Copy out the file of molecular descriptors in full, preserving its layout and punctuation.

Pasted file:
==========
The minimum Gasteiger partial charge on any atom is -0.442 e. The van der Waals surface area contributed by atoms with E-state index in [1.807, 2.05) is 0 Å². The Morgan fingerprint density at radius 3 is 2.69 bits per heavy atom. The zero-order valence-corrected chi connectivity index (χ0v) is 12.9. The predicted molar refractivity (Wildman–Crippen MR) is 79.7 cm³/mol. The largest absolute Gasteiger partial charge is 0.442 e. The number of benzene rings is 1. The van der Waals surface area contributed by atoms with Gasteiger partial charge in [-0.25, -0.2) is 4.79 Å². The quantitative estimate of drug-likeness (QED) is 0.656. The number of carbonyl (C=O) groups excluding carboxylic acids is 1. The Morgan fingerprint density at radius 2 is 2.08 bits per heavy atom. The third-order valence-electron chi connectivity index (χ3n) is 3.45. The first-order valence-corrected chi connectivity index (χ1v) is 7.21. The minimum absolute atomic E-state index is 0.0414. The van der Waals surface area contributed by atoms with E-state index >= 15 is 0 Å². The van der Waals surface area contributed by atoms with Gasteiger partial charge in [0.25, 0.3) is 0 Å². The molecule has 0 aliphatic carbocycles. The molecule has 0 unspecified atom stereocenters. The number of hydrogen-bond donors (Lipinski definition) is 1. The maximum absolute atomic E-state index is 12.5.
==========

The minimum Gasteiger partial charge on any atom is -0.442 e. The van der Waals surface area contributed by atoms with E-state index in [1.807, 2.05) is 0 Å². The Morgan fingerprint density at radius 3 is 2.69 bits per heavy atom. The zero-order valence-corrected chi connectivity index (χ0v) is 12.9. The predicted molar refractivity (Wildman–Crippen MR) is 79.7 cm³/mol. The largest absolute Gasteiger partial charge is 0.442 e. The number of benzene rings is 1. The van der Waals surface area contributed by atoms with Gasteiger partial charge in [-0.25, -0.2) is 4.79 Å². The quantitative estimate of drug-likeness (QED) is 0.656. The number of carbonyl (C=O) groups excluding carboxylic acids is 1. The Morgan fingerprint density at radius 2 is 2.08 bits per heavy atom. The third-order valence-electron chi connectivity index (χ3n) is 3.45. The first-order valence-corrected chi connectivity index (χ1v) is 7.21. The minimum absolute atomic E-state index is 0.0414. The van der Waals surface area contributed by atoms with E-state index >= 15 is 0 Å². The van der Waals surface area contributed by atoms with Gasteiger partial charge in [0.25, 0.3) is 0 Å². The molecule has 0 aliphatic carbocycles. The molecule has 0 unspecified atom stereocenters. The number of hydrogen-bond donors (Lipinski definition) is 1. The maximum absolute atomic E-state index is 12.5.